The day is passing quickly and they take me to my room around noon. My mother and our neighbor are on their way. Sylvia is there and has taken care of all my calls updating friends and family on my progress. My cousin stops in with a bouquet of flowers and my buddy Pete is there with a beautiful lily that makes my hospital room smell like our flower shop from days gone by. By 4pm, my visitors have gone so I can rest. I ask if I can sit up on the side of the bed for a while. The sun is pouring in the window and the sky is so bright. For almost twenty minutes or so, it’s just God and me celebrating life.
Throughout the night, I only hear the constant sounds of machines that monitor my vitals. The leg massager has a soft white noise that makes me drowsy. I’m awakened at 5am and I’m now allowed ice cream or sherbet. The nurse tells me that I’ll be able to take a walk later in the morning. Still connected to the morphine drip, they remind me that I can hit the button whenever I feel that I need it. I choose not to, but the pain is intensifying again after a few hours. At 7am, the shift changes and I’m greeted by a new staff of RN’s and aides. I think of the people who have cared for me during the most critical part of this ordeal and I most probably will never see them again.
I’m still wired up and connected to everything, but head down the hallway with my nurse’s aide for my morning walk. We circle around the floor and get close to the door of my room. I ask the nurse if I can go around again. She just smiles and says, “Cool!” That afternoon, several student nurses visit our surgical floor and I enjoy sharing my experience with them. My dear friend Larry surprises me with a lovely bouquet of sweetheart roses arranged in a perfume bottle. Larry is also a singer-songwriter, plus professional comedian and he’s trying very hard not to make me laugh too much because of my stitches. The student nurses stop back in and ask if I’d mind if they look out my window. The helicopter pad is just a few yards away on my side of the building and we all get excited watching Med Flight land and take off. Wow, I have the coolest room!
On the third day, I awake to learn that I can finally have solid foods again and they serve me a hearty breakfast with French toast. The coffee never tasted better. My surgeon is in early to examine the incision before they change my dressing. She takes one look at her work and exclaims, “Ah, a masterpiece!” She promises that she’ll get the dismissal process expedited and I’ll be heading for home before noon. As I come through the door at home, the cats actually seem happy to see me, instead of their usual apparent expression of, “oh, it’s just you”. It’s great to be home, but my sofa is no substitute for the hospital bed. I soon discover that the recovery phase will be the most difficult of all.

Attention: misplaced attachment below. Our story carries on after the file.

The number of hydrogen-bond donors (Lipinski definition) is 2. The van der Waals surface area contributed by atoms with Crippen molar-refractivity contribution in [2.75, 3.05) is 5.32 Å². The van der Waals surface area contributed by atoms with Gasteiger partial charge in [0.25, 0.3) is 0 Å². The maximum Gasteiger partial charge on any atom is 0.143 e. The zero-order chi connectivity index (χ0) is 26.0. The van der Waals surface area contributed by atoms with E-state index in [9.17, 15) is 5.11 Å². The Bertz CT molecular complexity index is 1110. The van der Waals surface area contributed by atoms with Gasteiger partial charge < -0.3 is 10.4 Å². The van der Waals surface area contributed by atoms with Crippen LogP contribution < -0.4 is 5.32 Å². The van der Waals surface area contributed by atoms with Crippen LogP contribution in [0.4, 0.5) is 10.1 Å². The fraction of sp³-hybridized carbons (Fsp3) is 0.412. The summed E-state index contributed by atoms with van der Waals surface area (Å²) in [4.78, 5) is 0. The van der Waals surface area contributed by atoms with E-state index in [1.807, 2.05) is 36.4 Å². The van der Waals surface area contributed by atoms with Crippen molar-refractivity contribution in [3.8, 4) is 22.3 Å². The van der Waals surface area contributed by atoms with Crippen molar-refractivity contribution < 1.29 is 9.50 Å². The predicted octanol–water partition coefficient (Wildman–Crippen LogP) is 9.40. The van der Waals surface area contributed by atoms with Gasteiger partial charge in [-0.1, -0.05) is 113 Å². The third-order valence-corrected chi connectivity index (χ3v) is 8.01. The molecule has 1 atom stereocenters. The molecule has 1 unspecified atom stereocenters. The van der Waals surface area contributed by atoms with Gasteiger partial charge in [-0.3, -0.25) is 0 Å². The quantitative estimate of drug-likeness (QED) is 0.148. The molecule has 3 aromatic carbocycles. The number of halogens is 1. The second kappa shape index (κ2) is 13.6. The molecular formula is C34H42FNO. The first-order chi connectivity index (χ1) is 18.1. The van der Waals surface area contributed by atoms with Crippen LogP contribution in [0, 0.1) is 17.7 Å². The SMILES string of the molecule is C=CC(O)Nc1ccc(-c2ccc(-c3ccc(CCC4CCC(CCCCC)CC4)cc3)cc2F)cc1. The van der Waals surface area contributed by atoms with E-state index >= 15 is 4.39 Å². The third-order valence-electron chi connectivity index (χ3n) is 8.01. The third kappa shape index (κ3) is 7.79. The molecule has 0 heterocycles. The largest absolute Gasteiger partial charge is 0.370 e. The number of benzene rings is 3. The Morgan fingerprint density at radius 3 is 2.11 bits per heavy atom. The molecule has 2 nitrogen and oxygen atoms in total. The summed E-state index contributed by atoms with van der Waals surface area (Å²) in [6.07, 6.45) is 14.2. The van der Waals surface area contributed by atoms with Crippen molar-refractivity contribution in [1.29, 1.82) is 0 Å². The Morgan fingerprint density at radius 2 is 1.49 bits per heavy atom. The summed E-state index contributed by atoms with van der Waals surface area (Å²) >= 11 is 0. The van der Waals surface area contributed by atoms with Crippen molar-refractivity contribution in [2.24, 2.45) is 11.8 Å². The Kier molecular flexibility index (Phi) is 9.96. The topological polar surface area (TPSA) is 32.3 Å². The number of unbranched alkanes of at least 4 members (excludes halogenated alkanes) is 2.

One week after surgery, the doctor wants to check on my incision. She reminds me that there are three levels of stitches. Starting from the top, the incision is through the skin, the fat or fascia and then the muscle or peritoneum. I’m supposed to rest and absolutely not lift anything. Sometimes I forget about the latter and my body reminds me of my delicate condition with severe pinching and burning. The pathology report is in with the best news in the world. There has been no cancer found in the cyst or my other female organs. The surgeon tells me that it took two of them to lift out the cyst and it weighed just over seven pounds. It contained mostly water with the right fallopian tube stretched and wrapped around it. They dissected the left fallopian tube to find three more cysts, measuring 4 centimeters each.
I want to move, bend, climb the stairs and simply get back to work, but that’s not going to happen as quickly as I’d like. As a vocalist, I’ve discovered the effects this has had on my diaphragm. I have gigs coming up in one week and I’ll need help with my gear. Exactly ten days after surgery is my first performance. I figure that since I’m sitting at my keyboard it won’t be a problem. The show goes well, but I’m in a lot of pain for the remainder of the day. Mind over matter is not working. I have to give in to more rest and work harder at practicing patience.
It is now four weeks to the day since my surgery and I follow up with my surgeon. She is really pleased with my progress. There are just a few stitches to snip and I’m good to go. They have scheduled me for my regular yearly exam for 2014.I’ve come a long way since early March, but it feels like this has all happened in five minutes. I walk out of the office feeling as though I’m filled with a bright light and have been awarded a new lease on life. Rain is pouring when I head for my car, like a cleansing away of the old and baptizing me for a new journey. It’s almost May.
I have been challenged with rheumatoid arthritis for nearly twenty-five years and think often of how different my life would be without it. I would never have known the people I know now if I had not been afflicted and the same is true of this recent experience with the ovarian mass. Everything does happen for a reason and yes, it’s always something!
Article by Celeste Friedman
Author of “Single 101: 101 Reasons to Celebrate Being Single”